The date was with her boyfriend and his friend who happened to be dating a girl Carrey went to high school with. She just found out who the girl was today. She didn’t really remember her. She remembered the name, someone who had been in a few classes with Carrey, maybe they hung out in the same group a few times, went to a party together. She couldn’t pick her out of a crowd, but she probably signed her yearbook with something like “have a great time at college!”

Carrey wondered what her boyfriend was going to think of the girl. She was pretty, right? And she was probably normal too. She could probably remember someone’s name five minutes after being introduced to them. She probably didn’t write things down on post-it notes that she didn’t understand. She probably didn’t cry at commercials on Food Network.

The next night, Carrey and Ethan arrived early at the King street bar. Ethan decided to wear a down vest over his long sleeve shirt, as well as a teal baseball cap. Carrey wore a black skirt and a gray sweater. “We’re really early,” Ethan pointed out when they found a parking space. Carrey shrugged, “it’s hard to find a table once karaoke starts.” The other couple wasn’t there yet. Ethan and Carrey found table near the stage and ordered drinks.

` They finished their drinks, and a couple more rounds before the other couple showed up. A few people had sung already, but the night hadn’t really started. Carrey examined the other couple. The guy hugged Ethan and introduced the girl. Carrey smiled at them both. She was prettier than Carrey remembered. Maybe she didn’t wear makeup in high school or something. She was wearing a dress too. Carrey never wore dresses. She suddenly felt self conscious. She looked a lot like another boy. She imagined a stranger looking over at their table and seeing three dudes with one pretty girl. Ethan’s friend was giving her a weird look. She didn’t know him too well. Ethan was always over at his place playing video games, but she hadn’t met him that many times.

They ordered some more drinks. Some drunk girl went up on stage and sang “Love is a Battlefield.” She was doing well until the second verse when she forgot the words and started to look like she was going to cry.

The other couple went up next. The girl sort of dragged the guy up. They sang a duet that Carrey didn’t know. The guy got really into it, doing these cheesy hand gestures and putting on a Frank Sinatra voice. During the girl’s parts he made serious faces and added in harmonies. When they came back to the table, he had a huge smile on his face. “You should go guys,” he told Carrey and Ethan, “sing something dancey.”

Ethan shook his head. His friend shoved him a little bit “come on. It’s funny!” Ethan didn’t say anything, but he shook his head again and got busy checking his phone.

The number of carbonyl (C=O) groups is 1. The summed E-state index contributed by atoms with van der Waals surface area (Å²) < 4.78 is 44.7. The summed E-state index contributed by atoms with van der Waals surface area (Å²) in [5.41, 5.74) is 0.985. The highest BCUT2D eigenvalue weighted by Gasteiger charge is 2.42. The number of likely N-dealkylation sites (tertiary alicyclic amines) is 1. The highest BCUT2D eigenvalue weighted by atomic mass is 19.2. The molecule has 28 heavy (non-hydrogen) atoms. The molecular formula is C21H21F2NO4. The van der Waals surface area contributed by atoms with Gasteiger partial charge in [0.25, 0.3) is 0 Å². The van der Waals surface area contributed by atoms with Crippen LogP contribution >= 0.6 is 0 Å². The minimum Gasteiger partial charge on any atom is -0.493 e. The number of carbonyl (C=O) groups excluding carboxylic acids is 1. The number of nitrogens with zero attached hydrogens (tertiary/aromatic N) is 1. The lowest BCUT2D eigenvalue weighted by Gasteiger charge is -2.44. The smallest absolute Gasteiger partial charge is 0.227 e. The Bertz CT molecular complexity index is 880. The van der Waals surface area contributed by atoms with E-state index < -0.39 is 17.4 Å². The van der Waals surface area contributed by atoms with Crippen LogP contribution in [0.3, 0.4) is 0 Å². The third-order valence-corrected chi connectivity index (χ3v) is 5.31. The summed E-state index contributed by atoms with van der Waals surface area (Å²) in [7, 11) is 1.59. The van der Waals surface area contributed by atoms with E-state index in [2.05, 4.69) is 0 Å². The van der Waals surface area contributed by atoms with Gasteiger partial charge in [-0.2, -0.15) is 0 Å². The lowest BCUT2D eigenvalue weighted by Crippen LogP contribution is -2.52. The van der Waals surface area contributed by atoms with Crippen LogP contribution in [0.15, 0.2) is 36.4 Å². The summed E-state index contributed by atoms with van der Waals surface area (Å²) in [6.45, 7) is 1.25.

“I want to get another drink,” he mumbled, “want one Carrey?” He got up.

“Yeah,” she said. “Whatever looks good.” The other couple were laughing about something across the table. The date looks like it’s going well, Carrey thought.

The girl turned and looked at her, “you should sing something Carrey. You were in choir in school right?”

“For a couple weeks,” Carrey replied. She felt her face turn red.

She went up to the stage anyway. The guy running the show was telling some jokes about his life in the 1970’s, but he stopped when he saw Carrey walking over. “Looks like we’ve got another superstar, what track do you want dear?”

She hadn’t thought about this yet. She said the first one that came to her, ”You’re so Vain, please.” She couldn’t remember who sang it but he didn’t ask, thank God. The man got behind his computer and found the track. It started and Carrey waited for the lyrics to appear on the screen. Back at her table, she could see Ethan had come back with a fresh drink for her. He was saying something to his friend and laughing. The first line of the song came up and she started to sing. Ethan looked up and made eye contact with her for a second. She thought he looked confused.

Carrey listened to herself signing. Being up here on stage wasn’t like singing in the shower at home. It really wasn’t like singing at all. She felt like she was standing next to herself watching herself perform. The voice she heard was strange and alien. It was too deep for starters, and more than a little off key. Her throat was seizing up; she felt like she had to swallow but there was no time between lines to do it.

The audience clapped, she went back to the table and Ethan’s friend high-fiver her. Ethan smiled and told her she was great, and the girl agreed. She felt like she was going to throw up. She picked up the drink Ethan got her and took a big sip. Alright, she thought, I’m here. I’m back.